The project, operated by a consortium that includes Italy’s ENI, ExxonMobil, Galp and the state-owned energy company ENH, is proving successful. The giant installation, built in South Korea, was floated into position in Area 4 of the Rovuma basin, 31 miles off the coast of Northern Mozambique last year and shipped its first LNG cargo in November. It is expected to have the capacity to liquefy 3.4 million tons of gas a year.

Two further onshore developments have been delayed due to security instability in the Cabo Delgado region. Despite the hold up, the security situation appears to have improved and there have been some positive indications that development will start again fairly soon, although the precise timing remains to be seen.

Meanwhile there has been some press speculation that sponsors may seek approval to build a second offshore facility, given the success of the first.

These developments have put Mozambique on the map as a major player in the global LNG market, at a time when the Ukraine conflict has seen a spike in demand for gas from sources other than Russia. Developing the natural gas resources should provide revenues over the next 10 to 15 years to help finance Mozambique’s wider economic development and transition to clean energy.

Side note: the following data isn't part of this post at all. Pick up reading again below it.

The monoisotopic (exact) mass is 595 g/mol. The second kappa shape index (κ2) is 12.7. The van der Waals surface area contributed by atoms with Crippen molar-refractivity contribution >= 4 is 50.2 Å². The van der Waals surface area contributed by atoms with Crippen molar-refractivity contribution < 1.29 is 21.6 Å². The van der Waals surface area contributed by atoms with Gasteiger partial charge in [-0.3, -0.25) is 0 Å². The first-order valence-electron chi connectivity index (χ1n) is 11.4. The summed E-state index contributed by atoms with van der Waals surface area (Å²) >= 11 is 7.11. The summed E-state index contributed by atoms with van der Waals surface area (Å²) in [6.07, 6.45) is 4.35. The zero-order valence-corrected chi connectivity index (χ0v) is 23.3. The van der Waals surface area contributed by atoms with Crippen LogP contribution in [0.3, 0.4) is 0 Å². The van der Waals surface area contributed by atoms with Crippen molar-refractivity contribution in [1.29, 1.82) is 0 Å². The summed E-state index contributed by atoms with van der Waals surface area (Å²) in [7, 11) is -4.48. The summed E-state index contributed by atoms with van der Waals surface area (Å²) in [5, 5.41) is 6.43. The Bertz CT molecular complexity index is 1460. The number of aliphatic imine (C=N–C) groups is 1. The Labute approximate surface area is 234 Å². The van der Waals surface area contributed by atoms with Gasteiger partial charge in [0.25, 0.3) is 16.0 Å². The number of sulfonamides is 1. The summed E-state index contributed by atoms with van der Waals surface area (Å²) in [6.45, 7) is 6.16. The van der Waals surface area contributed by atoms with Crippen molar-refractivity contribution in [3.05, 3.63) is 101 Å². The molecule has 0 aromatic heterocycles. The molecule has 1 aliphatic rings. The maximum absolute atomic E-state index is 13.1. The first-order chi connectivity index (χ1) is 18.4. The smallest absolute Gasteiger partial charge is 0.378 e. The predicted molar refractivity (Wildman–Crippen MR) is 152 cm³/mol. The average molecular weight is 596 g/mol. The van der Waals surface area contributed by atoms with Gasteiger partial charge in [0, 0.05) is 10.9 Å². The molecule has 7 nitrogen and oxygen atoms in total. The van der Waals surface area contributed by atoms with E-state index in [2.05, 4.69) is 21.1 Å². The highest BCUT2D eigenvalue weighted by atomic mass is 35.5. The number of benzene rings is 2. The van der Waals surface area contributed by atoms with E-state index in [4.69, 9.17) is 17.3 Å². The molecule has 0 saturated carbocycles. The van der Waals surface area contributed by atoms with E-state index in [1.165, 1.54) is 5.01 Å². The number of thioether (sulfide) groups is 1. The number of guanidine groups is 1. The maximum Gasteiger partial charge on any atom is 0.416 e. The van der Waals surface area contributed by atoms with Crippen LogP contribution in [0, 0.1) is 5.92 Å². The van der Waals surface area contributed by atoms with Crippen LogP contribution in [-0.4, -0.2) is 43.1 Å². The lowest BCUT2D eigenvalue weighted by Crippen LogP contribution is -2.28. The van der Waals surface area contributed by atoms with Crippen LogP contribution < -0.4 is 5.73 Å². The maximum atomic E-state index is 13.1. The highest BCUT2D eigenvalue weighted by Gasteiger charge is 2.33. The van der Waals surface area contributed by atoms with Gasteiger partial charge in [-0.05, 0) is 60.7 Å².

Mozambique’s renewables challenge

Mozambique currently produces more electricity than it consumes, and it exports power to neighbouring countries, including South Africa. Some 77% of power is currently produced by hydro projects and we are seeing continued investment in this technology. The modernisation of the giant Cahora Bassa Dam, the largest hydroelectric scheme in southern Africa, is expected to be completed in 2025, while a new mega-hydro project at Mphanda Nkuwa is due to be completed in 2031.

However, Mozambique remains highly climate challenged and susceptible to drought, making this heavy dependence on hydro potentially problematic. For that reason, there is growing interest in developing solar projects, both large-scale (including the proposed 300MW solar PV and battery energy storage system project in the Tete Province) and relatively small off-grid solutions in rural areas to power schools, public buildings and homes.

Investing in energy supplies that are more diverse will also require heavy investment in transmission and distribution. Although the country exports electricity, domestic access to power remains patchy, with just over a third of the population connected to power.